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[Page 55]

Burdujeni
(Romania)

47°41' 26°17'

by Simcha Weissbuch

Translated by Ida Selavan Schwarcz

(The material on this town is based mostly on an article by Ruth Goldschmidt, published in the periodical, ROMSIG News, Vol.8, No.1, 2000. It was based on what was told to her by her Aunt Becky, who had left Burdujeni for Canada in 1921, and her father Jacques Alter who came to Montreal in 1928 when he was about 20 years old. Shimon Kern, Eliezer Foni and Tsevi Kandel also contributed material both orally and in writing.)

 

The town

The first Jews came to Burdujeni in 1792. At that time the town was on the Austrian Romanian border. In 1820 there were 183 Jewish tax–paying paterfamilias. In the middle of the century Jews made up most of the population of the town and in 1859 there were 1140 Jews, two thirds of the inhabitants. In 1899 the number grew to 2081.

Most of the population of the surrounding rural area was Christian. Before 1918 the Suceava River, which flowed near Burdujeni, was the border between Austria and Romania. Because of the proximity of the Austrian border, many Jewish emigrants from Russia and also from Romania hoped to steal across to Austria and from there to the United States.

The train station was the second largest in the country and the first stop in Romania for the express train between Vienna and Bucharest. The station was beautiful and had three restaurants. The town exported eggs and nuts that were brought from the villages in the area.

There were three streets: the main business street (Stefan cel Mare), the hind artisans' street –the “intergass” and the workers' street, the”boodergass”, which led to the public baths.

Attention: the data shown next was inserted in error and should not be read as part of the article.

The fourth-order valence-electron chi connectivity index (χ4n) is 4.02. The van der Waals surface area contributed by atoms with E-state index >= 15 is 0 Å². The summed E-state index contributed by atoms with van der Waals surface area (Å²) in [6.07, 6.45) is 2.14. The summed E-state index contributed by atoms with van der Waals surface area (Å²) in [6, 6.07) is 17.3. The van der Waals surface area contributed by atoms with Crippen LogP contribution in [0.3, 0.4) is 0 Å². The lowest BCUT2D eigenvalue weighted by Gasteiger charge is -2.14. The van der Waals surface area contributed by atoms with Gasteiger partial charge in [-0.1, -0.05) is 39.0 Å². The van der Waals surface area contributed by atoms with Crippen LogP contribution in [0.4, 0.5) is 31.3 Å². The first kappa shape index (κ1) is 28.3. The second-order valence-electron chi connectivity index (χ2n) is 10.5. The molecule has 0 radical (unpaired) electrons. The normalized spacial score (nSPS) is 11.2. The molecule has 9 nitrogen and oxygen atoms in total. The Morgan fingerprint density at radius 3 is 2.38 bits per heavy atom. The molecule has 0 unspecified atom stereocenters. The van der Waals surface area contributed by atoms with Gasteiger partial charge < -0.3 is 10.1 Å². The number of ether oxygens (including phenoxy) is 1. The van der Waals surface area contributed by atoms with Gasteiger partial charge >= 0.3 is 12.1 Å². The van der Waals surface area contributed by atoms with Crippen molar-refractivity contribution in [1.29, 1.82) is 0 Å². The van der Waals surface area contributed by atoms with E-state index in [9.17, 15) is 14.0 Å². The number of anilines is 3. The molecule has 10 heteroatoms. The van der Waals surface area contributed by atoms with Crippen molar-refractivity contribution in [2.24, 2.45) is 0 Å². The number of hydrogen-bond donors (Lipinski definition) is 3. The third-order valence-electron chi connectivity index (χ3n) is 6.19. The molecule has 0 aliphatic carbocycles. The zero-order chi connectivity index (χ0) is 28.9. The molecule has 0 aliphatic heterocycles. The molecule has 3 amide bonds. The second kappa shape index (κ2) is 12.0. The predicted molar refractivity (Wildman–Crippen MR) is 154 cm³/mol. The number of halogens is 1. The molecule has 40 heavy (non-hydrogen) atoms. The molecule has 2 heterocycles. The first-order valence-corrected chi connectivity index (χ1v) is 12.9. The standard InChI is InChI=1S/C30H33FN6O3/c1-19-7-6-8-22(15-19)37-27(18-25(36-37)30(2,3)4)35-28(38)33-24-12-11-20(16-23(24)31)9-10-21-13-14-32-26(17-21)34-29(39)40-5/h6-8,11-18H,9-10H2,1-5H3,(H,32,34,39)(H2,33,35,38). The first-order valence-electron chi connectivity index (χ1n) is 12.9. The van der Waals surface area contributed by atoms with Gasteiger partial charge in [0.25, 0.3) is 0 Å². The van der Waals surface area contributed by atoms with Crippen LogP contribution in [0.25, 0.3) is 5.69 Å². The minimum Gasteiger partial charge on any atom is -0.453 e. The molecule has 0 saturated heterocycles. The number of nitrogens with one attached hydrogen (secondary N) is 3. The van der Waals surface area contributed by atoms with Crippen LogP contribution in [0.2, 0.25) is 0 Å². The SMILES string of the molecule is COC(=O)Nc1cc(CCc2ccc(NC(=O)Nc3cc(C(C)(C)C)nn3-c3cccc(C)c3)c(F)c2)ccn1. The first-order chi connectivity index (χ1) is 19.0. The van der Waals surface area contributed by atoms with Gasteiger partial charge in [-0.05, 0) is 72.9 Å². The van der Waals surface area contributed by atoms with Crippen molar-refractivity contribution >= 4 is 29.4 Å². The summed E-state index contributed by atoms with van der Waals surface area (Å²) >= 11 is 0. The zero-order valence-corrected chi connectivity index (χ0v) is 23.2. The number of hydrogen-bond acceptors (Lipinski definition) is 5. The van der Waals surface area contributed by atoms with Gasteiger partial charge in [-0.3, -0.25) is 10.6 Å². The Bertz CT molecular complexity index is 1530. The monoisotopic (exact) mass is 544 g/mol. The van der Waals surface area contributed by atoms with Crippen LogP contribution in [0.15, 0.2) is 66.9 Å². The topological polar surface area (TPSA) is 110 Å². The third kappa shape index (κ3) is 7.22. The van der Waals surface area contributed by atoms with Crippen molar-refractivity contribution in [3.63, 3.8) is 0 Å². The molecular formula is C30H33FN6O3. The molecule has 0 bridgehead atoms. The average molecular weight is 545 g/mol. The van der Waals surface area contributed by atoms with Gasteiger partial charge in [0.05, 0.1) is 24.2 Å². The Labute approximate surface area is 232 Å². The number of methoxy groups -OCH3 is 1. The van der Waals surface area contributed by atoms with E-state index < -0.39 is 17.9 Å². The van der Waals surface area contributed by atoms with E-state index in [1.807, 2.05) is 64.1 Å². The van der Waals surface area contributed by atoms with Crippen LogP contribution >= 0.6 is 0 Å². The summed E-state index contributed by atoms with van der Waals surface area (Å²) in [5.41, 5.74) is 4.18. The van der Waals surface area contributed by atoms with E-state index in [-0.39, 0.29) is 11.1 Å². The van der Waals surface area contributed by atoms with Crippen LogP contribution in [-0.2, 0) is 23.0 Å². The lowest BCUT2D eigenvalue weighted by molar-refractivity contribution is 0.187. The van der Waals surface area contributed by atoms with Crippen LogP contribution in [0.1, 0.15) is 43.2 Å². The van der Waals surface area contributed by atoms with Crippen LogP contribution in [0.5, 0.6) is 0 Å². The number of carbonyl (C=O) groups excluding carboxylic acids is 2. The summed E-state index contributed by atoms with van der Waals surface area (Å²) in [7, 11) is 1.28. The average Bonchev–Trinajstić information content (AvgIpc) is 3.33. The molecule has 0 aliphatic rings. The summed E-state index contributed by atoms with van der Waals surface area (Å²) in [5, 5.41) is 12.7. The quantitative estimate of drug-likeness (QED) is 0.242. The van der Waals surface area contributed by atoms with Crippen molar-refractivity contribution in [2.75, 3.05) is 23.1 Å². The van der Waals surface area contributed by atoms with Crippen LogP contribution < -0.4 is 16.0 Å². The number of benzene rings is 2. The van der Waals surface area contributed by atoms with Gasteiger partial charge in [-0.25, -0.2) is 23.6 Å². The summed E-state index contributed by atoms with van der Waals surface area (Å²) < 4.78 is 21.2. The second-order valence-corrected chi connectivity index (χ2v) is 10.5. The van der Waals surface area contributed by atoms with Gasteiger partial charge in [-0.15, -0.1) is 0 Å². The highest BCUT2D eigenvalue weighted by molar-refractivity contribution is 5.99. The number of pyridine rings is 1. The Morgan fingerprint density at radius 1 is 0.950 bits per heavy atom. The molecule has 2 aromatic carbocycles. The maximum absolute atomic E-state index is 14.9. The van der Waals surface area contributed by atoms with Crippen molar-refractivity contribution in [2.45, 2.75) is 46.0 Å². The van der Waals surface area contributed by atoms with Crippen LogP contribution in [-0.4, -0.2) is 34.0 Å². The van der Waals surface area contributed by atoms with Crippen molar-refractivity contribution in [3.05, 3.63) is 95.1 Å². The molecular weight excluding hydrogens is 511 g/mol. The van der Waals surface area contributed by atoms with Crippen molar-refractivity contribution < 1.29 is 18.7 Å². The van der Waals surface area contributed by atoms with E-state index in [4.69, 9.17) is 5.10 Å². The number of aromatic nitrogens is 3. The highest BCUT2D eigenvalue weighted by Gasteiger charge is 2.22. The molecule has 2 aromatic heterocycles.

The Jews and their institutions

The Jewish populations was almost evenly divided between Hassidim and mitnagdim [opponents of Hassidism]. Very few men wore beards and sidelocks. In 1898 the Jewish School was founded, but closed in 1925 because of budgetary difficulties. Those children who attended Romanian schools received additional Jewish lessons from private teachers after school hours. Pupils started at the Romanian schools at age seven. Until that age they attended three Talmud Tora's. The teachers were Bart, who spoke and taught Hebrew, and Bergelson and Horowitz who gave private lessons.

Before the war there was a vibrant Jewish life in town. Ninety percent were Sabbath observers and of all the families there was only one that never came to the synagogue. The head of the community was Tsalik Gruenberg who served also as the hazzan [cantor] in the synagogue. With the assistance of his son Shimon, and a group of youngsters including Shimon Kern, they prepared entertainments for Purim and Hanukkah and before each holiday. The vice chairman of the community was Avraham Foni, Eliezer's father.

Every house had a charity box in which coins were placed before the Sabbath or holidays. The money was used to help the sick or needy. There were very few beggars. Most of them were ashamed to ask for alms even during periods of economic crisis. However, from time to time, beggars came to Burdujeni from Suceava.

In town there were two ritual slaughterers, paid by the community, and each one accused the other of non–kosher slaughter. People who came to have a fowl slaughtered had to buy a ticket from the community and the money was used to pay the slaughterers and the rabbi.

The rabbi's name was Basechet. He did not have any children, to the sorrow of the residents and he lived with his nephew. Eliezer Foni who lived in town used to tell that before the Second World War there were seven synagogues : the Wijnitzer shul, the Tailors' synagogue, the “Pluff Shul”, the Big synagogue (among whose managers was Avraham Foni) the Little synagogue (located inside the Great synagogue) with a daily “minyan” (quorum), the “Old” synagogue and the “New” synagogue. Before the war the Big synagogue was refurbished and the artist Nusig from Suceava participated in decorating the walls.

[Page 57]